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As I was recently attempting to determine which Republican presidential canidate was least in the pocket of Big Agriculture, I came across Rand Paul's record. It's mostly strongly anti-subsidy except one case where he voted against an ammendment that would end subsidized crop "insurance" for tobacco farmers. Since he already alienated the agro lobby with his other votes, this vote doesn't make sense to me even from a purely corrupt bargain standpoint.

Has Rand Paul ever talked about this vote and why he voted the way he did? If not, is there a procedural/strategic issue that makes this vote different, legitimate justification that applies only to subsidies for Tobacco farmers (and not to the plethora of other subsidies Paul voted against), or specific tie between Rand Paul and the Tobacco lobby that could explain this one singular deviation from a strong anti cronyism record?

  • It could be that there are other factors affecting tobacco farmers' health. – PointlessSpike Aug 14 '15 at 9:36
  • @PointlessSpike good point, Tobacco farmers could be different. Just to be clear though, we're talking about "insurance" which gives farmers money if the price of their agricultural product drops or if there is bad weather, not health insurance. – lazarusL Aug 14 '15 at 13:14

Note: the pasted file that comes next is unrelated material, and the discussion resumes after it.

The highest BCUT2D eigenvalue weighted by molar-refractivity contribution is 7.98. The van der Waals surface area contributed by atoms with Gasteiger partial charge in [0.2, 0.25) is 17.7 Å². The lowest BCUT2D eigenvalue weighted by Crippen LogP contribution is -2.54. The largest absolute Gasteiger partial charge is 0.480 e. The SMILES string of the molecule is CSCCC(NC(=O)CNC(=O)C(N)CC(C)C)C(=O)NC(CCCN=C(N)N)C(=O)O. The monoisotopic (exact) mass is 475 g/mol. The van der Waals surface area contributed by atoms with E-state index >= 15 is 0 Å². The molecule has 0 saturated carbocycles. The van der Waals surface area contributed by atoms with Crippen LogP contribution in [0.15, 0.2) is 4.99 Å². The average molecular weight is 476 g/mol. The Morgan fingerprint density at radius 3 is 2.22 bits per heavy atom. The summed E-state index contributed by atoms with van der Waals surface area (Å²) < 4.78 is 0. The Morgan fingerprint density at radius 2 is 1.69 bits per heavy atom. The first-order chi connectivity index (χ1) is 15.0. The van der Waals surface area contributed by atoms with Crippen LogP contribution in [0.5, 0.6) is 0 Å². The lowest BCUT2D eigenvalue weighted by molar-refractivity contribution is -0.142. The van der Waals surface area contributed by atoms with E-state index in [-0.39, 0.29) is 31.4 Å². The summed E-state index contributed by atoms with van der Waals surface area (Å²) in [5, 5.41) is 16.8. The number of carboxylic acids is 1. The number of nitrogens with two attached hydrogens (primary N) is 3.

• Ah. Yes. But even then, it could be different- think about it. If they weren't given extra money, they could be driven to promote smoking. – PointlessSpike Aug 14 '15 at 13:20
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As far as I can tell, Paul's never talked about why, but it's not hard to figure out the reason. Kentucky's the #2 tobacco growing state in the nation. He's simply trying to get money for farmers in his state.

http://www.rockthecapital.com/03/05/top-ten-tobacco-producing-states/

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Tobacco is a major cash crop in his home state of Kentucky, so it benefits him politically to oppose this legislation. But perhaps he felt that the legislation unfairly singled out one industry, rather than phase out subsidies across the board.

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